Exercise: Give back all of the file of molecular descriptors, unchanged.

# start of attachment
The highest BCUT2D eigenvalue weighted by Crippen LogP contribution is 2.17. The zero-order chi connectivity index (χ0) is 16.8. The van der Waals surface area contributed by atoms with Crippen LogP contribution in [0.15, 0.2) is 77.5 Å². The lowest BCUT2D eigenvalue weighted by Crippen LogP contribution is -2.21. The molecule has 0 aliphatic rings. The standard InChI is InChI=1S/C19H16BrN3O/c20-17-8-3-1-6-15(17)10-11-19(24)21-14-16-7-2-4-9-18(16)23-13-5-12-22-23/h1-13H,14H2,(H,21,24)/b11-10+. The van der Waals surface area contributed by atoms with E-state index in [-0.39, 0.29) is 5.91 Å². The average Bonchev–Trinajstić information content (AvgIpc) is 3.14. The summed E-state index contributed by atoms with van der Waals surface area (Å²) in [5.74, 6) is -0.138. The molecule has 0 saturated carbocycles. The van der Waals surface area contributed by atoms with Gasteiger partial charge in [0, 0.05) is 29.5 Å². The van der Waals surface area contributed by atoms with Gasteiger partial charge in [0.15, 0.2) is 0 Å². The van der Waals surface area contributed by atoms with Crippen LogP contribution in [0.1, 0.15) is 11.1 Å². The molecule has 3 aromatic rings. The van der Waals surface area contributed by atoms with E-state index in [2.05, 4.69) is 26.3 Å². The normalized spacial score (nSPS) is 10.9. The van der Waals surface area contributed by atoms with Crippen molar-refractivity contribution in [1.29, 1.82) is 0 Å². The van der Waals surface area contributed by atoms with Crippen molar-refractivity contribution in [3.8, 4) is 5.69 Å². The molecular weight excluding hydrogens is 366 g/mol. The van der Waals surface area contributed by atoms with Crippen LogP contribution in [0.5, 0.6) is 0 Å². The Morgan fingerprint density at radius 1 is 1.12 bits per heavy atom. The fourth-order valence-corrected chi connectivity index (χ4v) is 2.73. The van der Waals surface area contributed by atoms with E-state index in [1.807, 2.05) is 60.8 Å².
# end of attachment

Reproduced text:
The highest BCUT2D eigenvalue weighted by Crippen LogP contribution is 2.17. The zero-order chi connectivity index (χ0) is 16.8. The van der Waals surface area contributed by atoms with Crippen LogP contribution in [0.15, 0.2) is 77.5 Å². The lowest BCUT2D eigenvalue weighted by Crippen LogP contribution is -2.21. The molecule has 0 aliphatic rings. The standard InChI is InChI=1S/C19H16BrN3O/c20-17-8-3-1-6-15(17)10-11-19(24)21-14-16-7-2-4-9-18(16)23-13-5-12-22-23/h1-13H,14H2,(H,21,24)/b11-10+. The van der Waals surface area contributed by atoms with E-state index in [-0.39, 0.29) is 5.91 Å². The average Bonchev–Trinajstić information content (AvgIpc) is 3.14. The summed E-state index contributed by atoms with van der Waals surface area (Å²) in [5.74, 6) is -0.138. The molecule has 0 saturated carbocycles. The van der Waals surface area contributed by atoms with Gasteiger partial charge in [0, 0.05) is 29.5 Å². The van der Waals surface area contributed by atoms with Gasteiger partial charge in [0.15, 0.2) is 0 Å². The van der Waals surface area contributed by atoms with Crippen LogP contribution in [0.1, 0.15) is 11.1 Å². The molecule has 3 aromatic rings. The van der Waals surface area contributed by atoms with E-state index in [2.05, 4.69) is 26.3 Å². The normalized spacial score (nSPS) is 10.9. The van der Waals surface area contributed by atoms with Crippen molar-refractivity contribution in [1.29, 1.82) is 0 Å². The van der Waals surface area contributed by atoms with Crippen molar-refractivity contribution in [3.8, 4) is 5.69 Å². The molecular weight excluding hydrogens is 366 g/mol. The van der Waals surface area contributed by atoms with Crippen LogP contribution in [0.5, 0.6) is 0 Å². The Morgan fingerprint density at radius 1 is 1.12 bits per heavy atom. The fourth-order valence-corrected chi connectivity index (χ4v) is 2.73. The van der Waals surface area contributed by atoms with E-state index in [1.807, 2.05) is 60.8 Å².